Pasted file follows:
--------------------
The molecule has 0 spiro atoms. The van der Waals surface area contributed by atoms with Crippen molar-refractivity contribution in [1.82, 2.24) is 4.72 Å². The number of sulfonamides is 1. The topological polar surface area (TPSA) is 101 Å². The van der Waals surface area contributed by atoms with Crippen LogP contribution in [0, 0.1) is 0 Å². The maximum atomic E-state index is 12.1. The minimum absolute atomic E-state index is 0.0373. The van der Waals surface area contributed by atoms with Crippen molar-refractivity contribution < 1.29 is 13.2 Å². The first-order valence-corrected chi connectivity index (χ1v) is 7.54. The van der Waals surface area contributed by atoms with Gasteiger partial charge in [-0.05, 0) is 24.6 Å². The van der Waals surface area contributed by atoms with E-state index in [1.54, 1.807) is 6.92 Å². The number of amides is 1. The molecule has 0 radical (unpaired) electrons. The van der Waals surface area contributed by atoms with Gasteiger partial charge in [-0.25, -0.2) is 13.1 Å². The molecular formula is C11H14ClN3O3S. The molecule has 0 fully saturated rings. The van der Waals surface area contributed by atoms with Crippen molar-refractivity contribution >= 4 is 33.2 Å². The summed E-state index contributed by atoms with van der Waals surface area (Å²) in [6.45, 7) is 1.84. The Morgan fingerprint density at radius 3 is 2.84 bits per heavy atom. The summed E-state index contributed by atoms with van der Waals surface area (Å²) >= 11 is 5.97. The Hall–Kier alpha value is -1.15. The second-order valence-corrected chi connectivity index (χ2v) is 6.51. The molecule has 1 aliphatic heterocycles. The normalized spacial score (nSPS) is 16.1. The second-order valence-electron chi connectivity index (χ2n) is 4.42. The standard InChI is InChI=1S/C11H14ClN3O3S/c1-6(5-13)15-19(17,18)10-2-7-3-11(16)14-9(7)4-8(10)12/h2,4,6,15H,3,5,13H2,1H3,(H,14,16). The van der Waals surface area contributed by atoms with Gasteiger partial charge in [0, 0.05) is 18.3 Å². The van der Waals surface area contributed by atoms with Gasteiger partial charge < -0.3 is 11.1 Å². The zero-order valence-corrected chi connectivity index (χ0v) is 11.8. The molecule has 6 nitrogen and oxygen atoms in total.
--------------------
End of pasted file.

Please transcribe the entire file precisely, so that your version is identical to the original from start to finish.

The molecule has 0 spiro atoms. The van der Waals surface area contributed by atoms with Crippen molar-refractivity contribution in [1.82, 2.24) is 4.72 Å². The number of sulfonamides is 1. The topological polar surface area (TPSA) is 101 Å². The van der Waals surface area contributed by atoms with Crippen LogP contribution in [0, 0.1) is 0 Å². The maximum atomic E-state index is 12.1. The minimum absolute atomic E-state index is 0.0373. The van der Waals surface area contributed by atoms with Crippen molar-refractivity contribution < 1.29 is 13.2 Å². The first-order valence-corrected chi connectivity index (χ1v) is 7.54. The van der Waals surface area contributed by atoms with Gasteiger partial charge in [-0.05, 0) is 24.6 Å². The van der Waals surface area contributed by atoms with E-state index in [1.54, 1.807) is 6.92 Å². The number of amides is 1. The molecule has 0 radical (unpaired) electrons. The van der Waals surface area contributed by atoms with Gasteiger partial charge in [-0.25, -0.2) is 13.1 Å². The molecular formula is C11H14ClN3O3S. The molecule has 0 fully saturated rings. The van der Waals surface area contributed by atoms with Crippen molar-refractivity contribution >= 4 is 33.2 Å². The summed E-state index contributed by atoms with van der Waals surface area (Å²) in [6.45, 7) is 1.84. The Morgan fingerprint density at radius 3 is 2.84 bits per heavy atom. The summed E-state index contributed by atoms with van der Waals surface area (Å²) >= 11 is 5.97. The Hall–Kier alpha value is -1.15. The second-order valence-corrected chi connectivity index (χ2v) is 6.51. The molecule has 1 aliphatic heterocycles. The normalized spacial score (nSPS) is 16.1. The second-order valence-electron chi connectivity index (χ2n) is 4.42. The standard InChI is InChI=1S/C11H14ClN3O3S/c1-6(5-13)15-19(17,18)10-2-7-3-11(16)14-9(7)4-8(10)12/h2,4,6,15H,3,5,13H2,1H3,(H,14,16). The van der Waals surface area contributed by atoms with Gasteiger partial charge in [0, 0.05) is 18.3 Å². The van der Waals surface area contributed by atoms with Gasteiger partial charge < -0.3 is 11.1 Å². The zero-order valence-corrected chi connectivity index (χ0v) is 11.8. The molecule has 6 nitrogen and oxygen atoms in total.